JN’s Top 10 (Top 50 Songs of 2010, Part II)
It’s time to finish the year-end countdown. I hope the suspense has raised your heart rates just a little. The only question mark remaining has to do with the remaining chart life of As She’s Walking Away, which could move up the chart and thereby drive a number of other songs down one slot. That’s not a major issue, so let’s get on with the top 25. I explained my method of calculating the rankings here, and I’ll be glad to answer any questions you may have. Mediabase, Billboard, stand aside: here comes the JN top 25.
First, let’s finish the top 30.
25. Southern Voice, Tim McGraw. 689 points. Tim doesn’t make too many appearances at #1 these days, but this song spent 11 weeks in the top 10, 6 of those in the top 5, and a week at the top. This song was down at #43 on Billboard, because its chart run was divided between 2009 and 2010. Mediabase has it at 18 because MB does count spins that came along after a song has been moved to recurrent status (and off the main chart). [I will abbreviate Billboard as BB and Mediabase as MB below.]
24. She Won’t Be Lonely Long, Clay Walker. 693. Clay’s not the chart-topper he was in the 1990’s but when he does produce a big radio song, it ranks high because it takes so long to climb. This one spent 27 weeks in the top 40, 9 of those in the top 10 with a peak at #4. The timing of this song allowed it a very generous #10 ranking on BB, while it came in at #17 on MB.
23. Our Kind Of Love, Lady Antebellum. 694. Lady A couldn’t really be much hotter than in 2010, including 2 big #1 songs following up their superstar-making Need You Now. This one spent 11 weeks in the top 10 and 2 of those at #1, earning it #17 in BB and #34 in MB (because it was a late-year song, and late-year songs never do as well on the MB list).
22. Come Back Song, Darius Rucker. 721. This 2-week #1 hit spent 10 weeks inside the top 10, and its big audience numbers earned it a #9 position on the BB list. I don’t think too highly of its #42 status on MB, but that’s what happens when songs chart late in the year. You want to know why I don’t like the MB method, here’s a fine example.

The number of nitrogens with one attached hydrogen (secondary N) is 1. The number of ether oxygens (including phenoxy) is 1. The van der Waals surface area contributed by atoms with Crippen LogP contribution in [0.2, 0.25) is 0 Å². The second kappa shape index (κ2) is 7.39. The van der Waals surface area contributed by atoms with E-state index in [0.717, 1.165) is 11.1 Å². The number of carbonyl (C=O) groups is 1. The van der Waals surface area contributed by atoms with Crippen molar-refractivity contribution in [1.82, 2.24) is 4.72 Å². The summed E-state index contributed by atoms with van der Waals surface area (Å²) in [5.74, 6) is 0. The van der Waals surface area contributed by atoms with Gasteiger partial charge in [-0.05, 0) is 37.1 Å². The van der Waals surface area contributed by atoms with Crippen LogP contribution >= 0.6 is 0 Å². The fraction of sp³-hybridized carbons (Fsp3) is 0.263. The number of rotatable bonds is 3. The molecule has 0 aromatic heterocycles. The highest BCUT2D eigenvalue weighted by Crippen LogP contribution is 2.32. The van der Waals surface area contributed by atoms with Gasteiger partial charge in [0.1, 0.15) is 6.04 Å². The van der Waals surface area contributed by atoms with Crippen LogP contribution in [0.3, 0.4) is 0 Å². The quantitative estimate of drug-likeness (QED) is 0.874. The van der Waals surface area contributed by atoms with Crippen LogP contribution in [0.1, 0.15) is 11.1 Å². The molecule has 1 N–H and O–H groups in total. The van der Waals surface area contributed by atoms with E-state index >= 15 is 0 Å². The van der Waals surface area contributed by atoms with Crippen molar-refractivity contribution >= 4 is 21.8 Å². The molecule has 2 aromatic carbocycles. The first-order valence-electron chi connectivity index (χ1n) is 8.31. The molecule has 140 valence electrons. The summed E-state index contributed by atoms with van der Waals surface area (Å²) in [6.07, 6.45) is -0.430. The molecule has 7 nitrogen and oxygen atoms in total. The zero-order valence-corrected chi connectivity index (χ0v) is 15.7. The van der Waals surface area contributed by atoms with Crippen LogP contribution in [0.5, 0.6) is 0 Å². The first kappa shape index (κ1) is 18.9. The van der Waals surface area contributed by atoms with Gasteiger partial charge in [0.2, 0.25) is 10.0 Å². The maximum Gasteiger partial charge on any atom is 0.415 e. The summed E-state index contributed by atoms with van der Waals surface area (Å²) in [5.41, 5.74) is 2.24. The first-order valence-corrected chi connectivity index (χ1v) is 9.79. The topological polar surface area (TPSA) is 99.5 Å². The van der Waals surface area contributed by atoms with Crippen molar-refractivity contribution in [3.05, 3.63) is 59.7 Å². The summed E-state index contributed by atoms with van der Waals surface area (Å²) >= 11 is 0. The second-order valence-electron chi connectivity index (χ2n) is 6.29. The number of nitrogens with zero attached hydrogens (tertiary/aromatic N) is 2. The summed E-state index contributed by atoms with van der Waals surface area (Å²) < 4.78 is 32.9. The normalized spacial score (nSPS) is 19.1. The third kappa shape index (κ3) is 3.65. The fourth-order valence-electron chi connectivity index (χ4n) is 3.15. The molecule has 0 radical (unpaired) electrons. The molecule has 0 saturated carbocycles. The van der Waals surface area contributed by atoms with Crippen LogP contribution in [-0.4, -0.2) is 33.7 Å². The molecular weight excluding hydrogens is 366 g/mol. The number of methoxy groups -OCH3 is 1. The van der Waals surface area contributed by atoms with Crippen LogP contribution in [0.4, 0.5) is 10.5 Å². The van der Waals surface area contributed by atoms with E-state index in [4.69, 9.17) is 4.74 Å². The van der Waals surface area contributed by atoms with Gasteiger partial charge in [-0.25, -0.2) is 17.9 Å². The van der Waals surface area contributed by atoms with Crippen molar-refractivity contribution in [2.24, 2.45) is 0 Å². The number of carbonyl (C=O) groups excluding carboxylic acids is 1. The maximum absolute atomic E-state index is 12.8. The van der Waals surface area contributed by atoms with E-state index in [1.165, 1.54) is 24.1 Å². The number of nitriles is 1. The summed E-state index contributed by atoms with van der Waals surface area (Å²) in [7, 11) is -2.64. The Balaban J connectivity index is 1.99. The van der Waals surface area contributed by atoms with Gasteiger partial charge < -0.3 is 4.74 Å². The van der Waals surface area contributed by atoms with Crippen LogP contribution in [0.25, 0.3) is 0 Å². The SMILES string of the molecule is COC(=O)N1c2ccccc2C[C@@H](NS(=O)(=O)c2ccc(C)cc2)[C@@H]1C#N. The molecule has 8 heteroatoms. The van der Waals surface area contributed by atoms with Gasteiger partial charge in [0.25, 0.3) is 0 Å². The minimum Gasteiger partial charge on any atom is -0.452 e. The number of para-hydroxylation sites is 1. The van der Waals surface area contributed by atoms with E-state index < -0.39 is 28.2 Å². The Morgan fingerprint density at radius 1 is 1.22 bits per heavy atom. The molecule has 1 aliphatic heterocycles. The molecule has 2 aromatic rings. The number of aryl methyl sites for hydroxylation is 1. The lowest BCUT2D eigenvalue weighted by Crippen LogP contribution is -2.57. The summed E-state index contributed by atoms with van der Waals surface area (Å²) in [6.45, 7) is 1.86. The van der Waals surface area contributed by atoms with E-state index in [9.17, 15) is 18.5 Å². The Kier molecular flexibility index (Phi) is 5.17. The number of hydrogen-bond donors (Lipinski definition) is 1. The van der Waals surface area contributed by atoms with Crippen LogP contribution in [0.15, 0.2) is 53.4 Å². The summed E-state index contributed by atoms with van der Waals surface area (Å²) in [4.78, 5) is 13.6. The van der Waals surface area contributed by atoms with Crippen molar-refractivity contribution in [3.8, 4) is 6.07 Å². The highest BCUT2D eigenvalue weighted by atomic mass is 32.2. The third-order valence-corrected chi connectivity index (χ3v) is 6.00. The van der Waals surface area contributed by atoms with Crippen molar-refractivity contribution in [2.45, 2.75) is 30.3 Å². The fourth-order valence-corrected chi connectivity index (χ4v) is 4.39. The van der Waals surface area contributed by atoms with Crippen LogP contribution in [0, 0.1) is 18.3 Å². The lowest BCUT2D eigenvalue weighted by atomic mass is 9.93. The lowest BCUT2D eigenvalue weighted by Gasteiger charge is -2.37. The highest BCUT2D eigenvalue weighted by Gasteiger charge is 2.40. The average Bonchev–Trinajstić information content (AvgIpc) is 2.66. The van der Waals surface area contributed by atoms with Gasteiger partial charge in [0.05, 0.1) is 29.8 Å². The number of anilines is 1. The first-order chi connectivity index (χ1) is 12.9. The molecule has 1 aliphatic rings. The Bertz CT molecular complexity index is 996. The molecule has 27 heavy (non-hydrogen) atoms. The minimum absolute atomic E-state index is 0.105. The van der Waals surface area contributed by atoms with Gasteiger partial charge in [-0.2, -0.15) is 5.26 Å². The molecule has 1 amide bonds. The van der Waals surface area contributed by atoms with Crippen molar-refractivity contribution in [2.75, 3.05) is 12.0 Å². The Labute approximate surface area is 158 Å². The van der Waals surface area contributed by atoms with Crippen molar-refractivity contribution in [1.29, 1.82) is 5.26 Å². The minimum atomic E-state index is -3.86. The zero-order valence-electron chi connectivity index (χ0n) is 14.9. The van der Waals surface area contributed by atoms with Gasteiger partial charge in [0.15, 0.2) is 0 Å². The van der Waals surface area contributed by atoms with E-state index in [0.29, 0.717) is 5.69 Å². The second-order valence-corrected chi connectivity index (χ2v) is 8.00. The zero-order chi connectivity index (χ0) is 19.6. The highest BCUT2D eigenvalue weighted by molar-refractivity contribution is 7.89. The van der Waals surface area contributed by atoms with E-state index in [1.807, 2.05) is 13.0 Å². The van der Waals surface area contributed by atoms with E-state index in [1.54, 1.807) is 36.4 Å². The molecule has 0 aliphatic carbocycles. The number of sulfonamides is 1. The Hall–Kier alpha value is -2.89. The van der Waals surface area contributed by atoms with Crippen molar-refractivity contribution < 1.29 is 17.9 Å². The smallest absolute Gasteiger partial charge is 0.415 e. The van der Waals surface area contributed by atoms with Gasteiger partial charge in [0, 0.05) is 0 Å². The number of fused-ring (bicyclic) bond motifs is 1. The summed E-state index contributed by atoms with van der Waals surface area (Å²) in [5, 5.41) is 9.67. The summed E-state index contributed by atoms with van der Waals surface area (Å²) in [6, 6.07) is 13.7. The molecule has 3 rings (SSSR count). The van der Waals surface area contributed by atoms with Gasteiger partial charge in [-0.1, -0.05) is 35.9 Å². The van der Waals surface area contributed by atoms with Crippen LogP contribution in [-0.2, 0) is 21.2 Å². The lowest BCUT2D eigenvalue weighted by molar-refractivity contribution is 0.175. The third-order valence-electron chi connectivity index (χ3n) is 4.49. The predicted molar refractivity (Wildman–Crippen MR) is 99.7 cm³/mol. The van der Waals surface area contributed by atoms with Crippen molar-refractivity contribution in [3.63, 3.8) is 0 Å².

21. Red Light, David Nail. 728. There aren’t many songs that follow this one’s pattern. 33 weeks inside the top 40, 7 in the top 10 with a peak at #7. This song was hanging around, not getting much attention, when the high quality of its vocals landed it a few key radio-station adds. Suddenly and belatedly it was a hit. It peaked in December 2009, so I assigned it to 2010, and I think its long, slow chart run earned it a high position. It didn’t make Billboard’s or MB’s 2010 top 50, though.
No reason to slow down. Let’s venture into the top 20.
20. Roll With It, Easton Corbin. 735. Pretty nice year for the newcomer, no? This is not his biggest hit, according to me. Billboard thought it was, as it placed at #6 thanks to the high audience numbers that characterized the fall hits. This came in at a weak #35 on MB because, again, it was a late-year hit. 11 top 10 weeks, a week at #1, if you’re keeping score.
19. The Truth, Jason Aldean. 743. Pretty much all of Aldean’s songs go all the way, and this one was a 2-week #1 that spent 11 weeks in the top 10. #32 BB, #12 MB, and I’m in the middle, which I think is a fair assessment of the song’s popularity.
18. I Wanna Make You Close Your Eyes, Dierks Bentley. 749. This song spent 26 weeks in the top 40, 12 of them in the top 10 with a 2-week run at #2 for a peak. It landed at #28 on the MB list, but missed Billboard’s entirely due to a split-year problem, as it peaked in January and therefore a lot of its chart run wasn’t counted for 2010.
17. American Honey, Lady Antebellum. 752. Have I typed this before? 11 top 10 weeks, 2 at #1. They’re hot. This was #12 on BB and #10 on MB. I have it lower partly because their lists omit songs that I refuse to leave out.
16. That’s How Country Boys Roll, Billy Currington. 761. 10 weeks in the top 10, one at the top – another of Dallas Davidson’s co-writes that hit #1 in 2010. #26 on BB because of its early-in-the-year run, #7 on MB because of its vast recurrent spin total. I don’t think this song had the chart run of a year-end top 10, myself.
15. A Little More Country Than That, Easton Corbin. 773. Nice 30-week run in the top 40, 9 of which weeks were spent in the top 10, one at #1. Came in at #19 on BB, but it made it to #4 on MB because of its early-year chart run. Plenty of recurrent spins for this, and it’s not that I object to counting recurrent spins – just that the result of doing that is that you deflate the rankings of all the late-year songs.